Saturday, April 26, 2014

Science/Social Studies Poetry Pairings - Museums

I love museums. In some of my favorites I find myself rooted to a spot in front of an exhibit that fascinates me. I wonder about the history, the happenstance, the science, and more. If I close my eyes tightly I can imagine The Met, The Field Museumand the National Museum of Natural History. I'm inspired by Tyranosaurus bones, the Hope Diamond, a hippopotamus named William, a painting by Milton Avery, a British court dress from the 18th century, and so much more. There is much to inspire us inside a museum. What museum pieces inspire you? 
Today's book pairing is about museums and how objects big and small find their way there.

Poetry Book
Behind the Museum Door: Poems to Celebrate the Wonders of Museums, selected by Lee Bennett Hopkins and illustrated by Stacey Dressen-McQueen, is a collection of 14 poems about museums and the objects found there. In it you'll find poems by Jane Yolen, Myra Cohn Livingston, Rebecca Kai Dotlich, Kristine O'Connell George, Alice Schertle, J. Patrick Lewis, and more. The title of the book comes from this poem.
Behind the Museum Door
by Lee Bennett Hopkins 
What's behind the museum door?

      Ancient necklaces,
      African art,
      Armor of knights,
      A peasant cart;

      Pioneer wagons,
      Vintage cars,
      A planetarium


            with stars;

      Priceless old coins,
      A king's golden throne,
      Mummies in linen


      A dinosaur bone.
Poem ©Lee Bennett Hopkins. All rights reserved.

Here's one of my favorite poems from the book.
by Myra Cohn Livingston
This mummy lies,
Closed in death,
Red-lidded eyes,
While, underneath
The swaddled clothes
Brown arms, brown legs
Lie tight enclosed.
What miracle
If he could tell
Of other years
He knew so well;
What wonderment
To speak to me
The riddle of
His history.
Poem ©Myra Cohn Livingston. All rights reserved.

This is a terrific little collection with poems on suits of armor, a dinosaur skeleton, wheels, clay, the woolly mammoth, trilobites, and much more. 

Nonfiction Picture Book
How the Dinosaur Got to the Museum, written and illustrated by Jessie Hartland, tells the tale of how a diplodocus skeleton makes its way from the plains of Utah to the Smithsonian Nation Museum of Natural History in Washington, D.C.. Before the bones are found by a dinosaur hunter, Hartland describes the formation of fossils in an informative double-page spread. Using a cumulative refrain, Hartland describes all the different people who come into contact with the skeleton as it makes its way to the museum. After the dinosaur hunter readers learn how a paleontologist, excavators, movers, preparators, a curator, paleontologists, night watchman, welders, riggers, exhibits team, and cleaners all play a part. Here's an excerpt from the text.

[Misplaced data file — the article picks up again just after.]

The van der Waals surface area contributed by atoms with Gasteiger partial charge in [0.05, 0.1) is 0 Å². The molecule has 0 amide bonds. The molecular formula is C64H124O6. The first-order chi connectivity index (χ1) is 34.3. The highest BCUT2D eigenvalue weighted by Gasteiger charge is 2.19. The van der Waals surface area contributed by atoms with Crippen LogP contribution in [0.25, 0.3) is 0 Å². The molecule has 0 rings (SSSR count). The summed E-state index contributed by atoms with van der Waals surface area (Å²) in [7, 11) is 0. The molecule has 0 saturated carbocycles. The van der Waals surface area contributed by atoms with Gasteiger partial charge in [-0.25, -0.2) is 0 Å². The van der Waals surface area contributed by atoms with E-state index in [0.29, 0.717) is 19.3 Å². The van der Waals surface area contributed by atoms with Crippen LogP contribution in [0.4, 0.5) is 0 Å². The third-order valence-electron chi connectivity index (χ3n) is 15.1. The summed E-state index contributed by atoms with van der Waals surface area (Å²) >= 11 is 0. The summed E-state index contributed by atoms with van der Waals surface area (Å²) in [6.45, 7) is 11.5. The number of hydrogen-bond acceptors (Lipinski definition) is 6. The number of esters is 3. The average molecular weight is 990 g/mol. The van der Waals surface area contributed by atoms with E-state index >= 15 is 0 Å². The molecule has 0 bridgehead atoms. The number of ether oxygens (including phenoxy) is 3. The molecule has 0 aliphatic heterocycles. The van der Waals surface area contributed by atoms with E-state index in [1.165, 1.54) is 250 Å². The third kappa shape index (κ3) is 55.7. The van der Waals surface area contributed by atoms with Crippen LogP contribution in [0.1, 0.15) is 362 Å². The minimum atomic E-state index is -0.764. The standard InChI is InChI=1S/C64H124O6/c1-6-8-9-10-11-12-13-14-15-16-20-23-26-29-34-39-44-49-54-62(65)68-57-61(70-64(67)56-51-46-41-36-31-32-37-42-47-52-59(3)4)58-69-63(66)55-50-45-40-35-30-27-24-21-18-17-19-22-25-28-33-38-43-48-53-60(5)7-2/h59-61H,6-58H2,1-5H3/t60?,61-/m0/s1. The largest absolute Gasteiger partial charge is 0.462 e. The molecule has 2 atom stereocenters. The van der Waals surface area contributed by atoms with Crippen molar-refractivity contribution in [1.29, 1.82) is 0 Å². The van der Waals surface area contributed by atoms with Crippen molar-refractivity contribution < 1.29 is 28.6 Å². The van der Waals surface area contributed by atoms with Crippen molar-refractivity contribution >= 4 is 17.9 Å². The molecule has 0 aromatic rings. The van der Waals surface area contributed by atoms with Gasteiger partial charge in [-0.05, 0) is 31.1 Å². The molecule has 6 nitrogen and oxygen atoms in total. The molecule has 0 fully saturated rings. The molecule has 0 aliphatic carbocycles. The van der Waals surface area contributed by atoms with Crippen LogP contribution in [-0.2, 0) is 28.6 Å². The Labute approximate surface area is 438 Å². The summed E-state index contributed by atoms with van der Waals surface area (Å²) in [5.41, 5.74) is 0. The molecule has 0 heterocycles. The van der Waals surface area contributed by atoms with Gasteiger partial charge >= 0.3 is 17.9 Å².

Here are the museum's riggers,
who use cranes, hoists, and bobcats
to move, position,
and post the 15-ton,
skeleton of the diplodocus,
which was ... 
hung from the steel structure by the welders,
stumbled over by the night watchman,
put together by the preparators and paleontologists,
made complete by the curator,
assembled by the preparators,
transported by the movers,
excavated by the paleontologist,
and found in the crumbling sandstone by the dinosaur hunter.
Text ©Jessie Hartland. All rights reserved.

Back matter includes information on dinosaurs, fossils, diplodocus, the provenance of the fossil described in the story, the man behind the discovery (Earl Douglass), the paleontologist (Charles W. Gilmore), and links to dinosaur dig web sites.

Similar books by Hartland include How the Meteorite Got to the Museum and How the Sphinx Got to the Museum.

Perfect Together
What kid hasn't stood in front of a museum exhibit and wondered how it got there? Or how it was assembled, hung, or preserved? Begin by reading a few of the poems in BEHIND THE MUSEUM DOOR and ask students how they think mummies, trilobites, and dinosaur skeletons become part of a museum collection. Follow-up with one (or all three!) of Hartland's engaging, informative and accessible books.

For additional resources, consider these sites.
  • Curating an Exhibit is an interactive resource where students pick artifacts to build a museum exhibit.
  • Learn more about Diplodocus longus and the Carnegie Quarry where many have been found.
  • You can learn all about the Peekskill Meterorite, the subject of Hartland's most recent book.
  • You can also learn about the Sphinx of Hatshepsut, the subject of Hartland's first book in this series.
  • Experts at the University of Cambridge answer the question "Why do we put things into museums?".
  • The Making Museums Project is a partnership between two museums and eleven UK schools in which children follow objects through their many museum processes, from archaeological dig, to documentation, conservation and research before returning to school to make museums in their own classrooms, exploring their identities. Check out the link to teacher resources.

1 comment:

  1. Wonderful choices. I'll definitely be checking these out. Thanks for the post.